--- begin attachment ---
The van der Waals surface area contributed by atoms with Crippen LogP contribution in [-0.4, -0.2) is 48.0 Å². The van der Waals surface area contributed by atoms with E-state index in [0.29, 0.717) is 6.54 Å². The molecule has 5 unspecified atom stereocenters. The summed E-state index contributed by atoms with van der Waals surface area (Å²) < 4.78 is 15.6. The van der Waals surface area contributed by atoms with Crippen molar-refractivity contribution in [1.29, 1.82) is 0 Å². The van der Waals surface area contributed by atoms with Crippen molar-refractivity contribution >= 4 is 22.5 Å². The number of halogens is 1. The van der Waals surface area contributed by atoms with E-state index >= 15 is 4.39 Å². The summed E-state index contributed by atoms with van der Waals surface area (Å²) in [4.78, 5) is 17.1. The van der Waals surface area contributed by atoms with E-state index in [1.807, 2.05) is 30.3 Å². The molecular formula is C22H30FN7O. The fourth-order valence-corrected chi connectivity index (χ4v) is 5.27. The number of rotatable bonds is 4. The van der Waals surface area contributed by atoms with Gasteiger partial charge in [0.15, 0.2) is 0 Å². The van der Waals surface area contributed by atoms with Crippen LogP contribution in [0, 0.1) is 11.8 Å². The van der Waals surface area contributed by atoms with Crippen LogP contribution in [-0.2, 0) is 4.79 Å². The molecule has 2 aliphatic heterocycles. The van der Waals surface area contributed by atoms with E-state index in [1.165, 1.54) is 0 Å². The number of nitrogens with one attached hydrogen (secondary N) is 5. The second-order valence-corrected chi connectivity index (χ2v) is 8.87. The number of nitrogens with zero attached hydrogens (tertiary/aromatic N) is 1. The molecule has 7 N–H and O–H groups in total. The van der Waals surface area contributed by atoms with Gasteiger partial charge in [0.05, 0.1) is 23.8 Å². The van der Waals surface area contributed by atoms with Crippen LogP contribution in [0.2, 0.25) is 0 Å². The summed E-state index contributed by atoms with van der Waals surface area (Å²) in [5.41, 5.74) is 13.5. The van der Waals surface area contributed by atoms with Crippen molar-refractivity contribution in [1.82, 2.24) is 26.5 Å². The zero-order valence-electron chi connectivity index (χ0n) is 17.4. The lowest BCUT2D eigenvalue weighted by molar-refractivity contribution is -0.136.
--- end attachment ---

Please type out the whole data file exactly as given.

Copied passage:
The van der Waals surface area contributed by atoms with Crippen LogP contribution in [-0.4, -0.2) is 48.0 Å². The van der Waals surface area contributed by atoms with E-state index in [0.29, 0.717) is 6.54 Å². The molecule has 5 unspecified atom stereocenters. The summed E-state index contributed by atoms with van der Waals surface area (Å²) < 4.78 is 15.6. The van der Waals surface area contributed by atoms with Crippen molar-refractivity contribution in [1.29, 1.82) is 0 Å². The van der Waals surface area contributed by atoms with Crippen molar-refractivity contribution >= 4 is 22.5 Å². The number of halogens is 1. The van der Waals surface area contributed by atoms with E-state index >= 15 is 4.39 Å². The summed E-state index contributed by atoms with van der Waals surface area (Å²) in [4.78, 5) is 17.1. The van der Waals surface area contributed by atoms with E-state index in [1.807, 2.05) is 30.3 Å². The molecular formula is C22H30FN7O. The fourth-order valence-corrected chi connectivity index (χ4v) is 5.27. The number of rotatable bonds is 4. The van der Waals surface area contributed by atoms with Gasteiger partial charge in [0.15, 0.2) is 0 Å². The van der Waals surface area contributed by atoms with Crippen LogP contribution in [0, 0.1) is 11.8 Å². The van der Waals surface area contributed by atoms with Crippen LogP contribution in [-0.2, 0) is 4.79 Å². The molecule has 2 aliphatic heterocycles. The van der Waals surface area contributed by atoms with E-state index in [1.165, 1.54) is 0 Å². The number of nitrogens with one attached hydrogen (secondary N) is 5. The second-order valence-corrected chi connectivity index (χ2v) is 8.87. The number of nitrogens with zero attached hydrogens (tertiary/aromatic N) is 1. The molecule has 7 N–H and O–H groups in total. The van der Waals surface area contributed by atoms with Gasteiger partial charge in [0.05, 0.1) is 23.8 Å². The van der Waals surface area contributed by atoms with Crippen LogP contribution in [0.2, 0.25) is 0 Å². The summed E-state index contributed by atoms with van der Waals surface area (Å²) in [5.41, 5.74) is 13.5. The van der Waals surface area contributed by atoms with Crippen molar-refractivity contribution in [1.82, 2.24) is 26.5 Å². The zero-order valence-electron chi connectivity index (χ0n) is 17.4. The lowest BCUT2D eigenvalue weighted by molar-refractivity contribution is -0.136.